Attention Chicago mayoral candidates: Are you listening to millennials?

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CHICAGO — As Lori Lightfoot and Toni Preckwinkle debate publicly about what the city needs and how they plan to deliver as Chicago’s next mayor, researchers at the University of Chicago hope candidates stop their talking and start listening to millennials.

Researchers want candidates to listen to millennials because they are threatening to leave. Two hundred adults, ages 18 to 29 with varied ethnic backgrounds from across the city, were interviewed for about two hours in 2017.

Researchers fear if the candidates don’t listen, the future of Chicago is moving on and moving out of the city.

Margaret Brower is with the University of Chicago, and along with her co-authors of “Race and Place: Young Adults and the Future of Chicago” sees their recent study as a wakeup call for Chicago and the person who will lead the city for the next four years.

Brower said one third of millennials want to move out of the city. Their reasons include discrimination in the job market, housing and dealing with law enforcement.

“A really surprising finding for us was that 20 percent of African Americans would not call the police under any circumstances and 40 percent said it depends on the situation,” Brower said.

“Young people are saying, ‘When I’m in trouble, I’m not going to pick up the phone and call the police,’” Brower said.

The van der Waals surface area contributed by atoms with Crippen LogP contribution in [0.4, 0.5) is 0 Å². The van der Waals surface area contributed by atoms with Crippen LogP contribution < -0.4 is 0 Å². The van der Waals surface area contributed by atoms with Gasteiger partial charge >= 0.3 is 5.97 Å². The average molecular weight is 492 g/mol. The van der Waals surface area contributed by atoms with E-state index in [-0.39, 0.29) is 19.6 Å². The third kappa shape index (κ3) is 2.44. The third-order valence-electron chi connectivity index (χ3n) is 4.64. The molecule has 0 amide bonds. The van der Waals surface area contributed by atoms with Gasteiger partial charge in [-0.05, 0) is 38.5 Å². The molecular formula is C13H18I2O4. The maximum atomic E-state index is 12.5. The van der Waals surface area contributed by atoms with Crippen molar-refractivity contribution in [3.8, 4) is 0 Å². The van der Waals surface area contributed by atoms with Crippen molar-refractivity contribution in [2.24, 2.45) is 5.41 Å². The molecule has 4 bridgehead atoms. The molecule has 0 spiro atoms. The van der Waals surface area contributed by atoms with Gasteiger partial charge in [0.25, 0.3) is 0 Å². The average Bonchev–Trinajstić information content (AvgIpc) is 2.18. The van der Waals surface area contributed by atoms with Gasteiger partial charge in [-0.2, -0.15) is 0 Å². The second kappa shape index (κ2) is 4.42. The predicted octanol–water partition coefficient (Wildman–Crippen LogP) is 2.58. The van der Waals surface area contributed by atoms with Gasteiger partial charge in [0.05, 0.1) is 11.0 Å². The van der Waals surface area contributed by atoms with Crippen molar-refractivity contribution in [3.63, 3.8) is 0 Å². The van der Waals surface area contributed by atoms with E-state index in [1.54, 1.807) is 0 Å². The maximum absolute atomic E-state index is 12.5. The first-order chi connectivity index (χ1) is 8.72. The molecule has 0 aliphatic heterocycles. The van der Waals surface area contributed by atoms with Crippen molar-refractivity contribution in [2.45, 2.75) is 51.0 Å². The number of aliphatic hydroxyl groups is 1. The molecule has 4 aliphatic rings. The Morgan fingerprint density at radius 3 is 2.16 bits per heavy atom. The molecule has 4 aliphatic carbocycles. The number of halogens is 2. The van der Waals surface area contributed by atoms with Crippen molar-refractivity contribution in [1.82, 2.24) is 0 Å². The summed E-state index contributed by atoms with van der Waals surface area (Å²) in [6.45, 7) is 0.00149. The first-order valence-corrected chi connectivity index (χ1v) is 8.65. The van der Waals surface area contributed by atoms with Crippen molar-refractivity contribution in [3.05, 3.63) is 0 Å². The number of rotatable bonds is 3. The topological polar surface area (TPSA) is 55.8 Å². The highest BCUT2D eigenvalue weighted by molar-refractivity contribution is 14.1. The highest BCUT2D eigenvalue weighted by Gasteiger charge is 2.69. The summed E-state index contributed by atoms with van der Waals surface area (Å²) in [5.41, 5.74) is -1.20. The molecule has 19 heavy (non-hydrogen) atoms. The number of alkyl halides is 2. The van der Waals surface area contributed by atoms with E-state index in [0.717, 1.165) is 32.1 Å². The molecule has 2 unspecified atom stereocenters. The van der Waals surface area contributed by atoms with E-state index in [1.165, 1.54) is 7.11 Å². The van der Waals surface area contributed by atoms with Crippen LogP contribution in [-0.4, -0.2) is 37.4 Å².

The report showed they care about violence, but not just gun violence. They are affected by sexual violence and domestic violence as well.

When it came to politicians in the city, Asian Americans called their politicians “negligent.” African Americans from Englewood described their aldermen as “invisible.” Latinos in Pilsen said their politicians were accessible but failed to represent their interests in the community. White people said they have a sense of control when it comes to elected officials in their neighborhoods.

“They are one of the most diverse and growing generational groups. they are a strong voting force,” Brower said. “They are a powerful political group and they should be.”

Regardless of which candidate wins in the April runoff, one of the two will make history by becoming the first African American woman to run the City of Chicago.

“In this historic moment are we going to see upheld policies of young whites? Or are we going to see some type of transformative change that will center young adults of color in a different way and has some change over who stays and who leaves?” Brower said.

In the February race for mayor, only 3.5 percent of all votes cast were by people under 25.

For more information on  the survey, visit genforwardsurvey.com.

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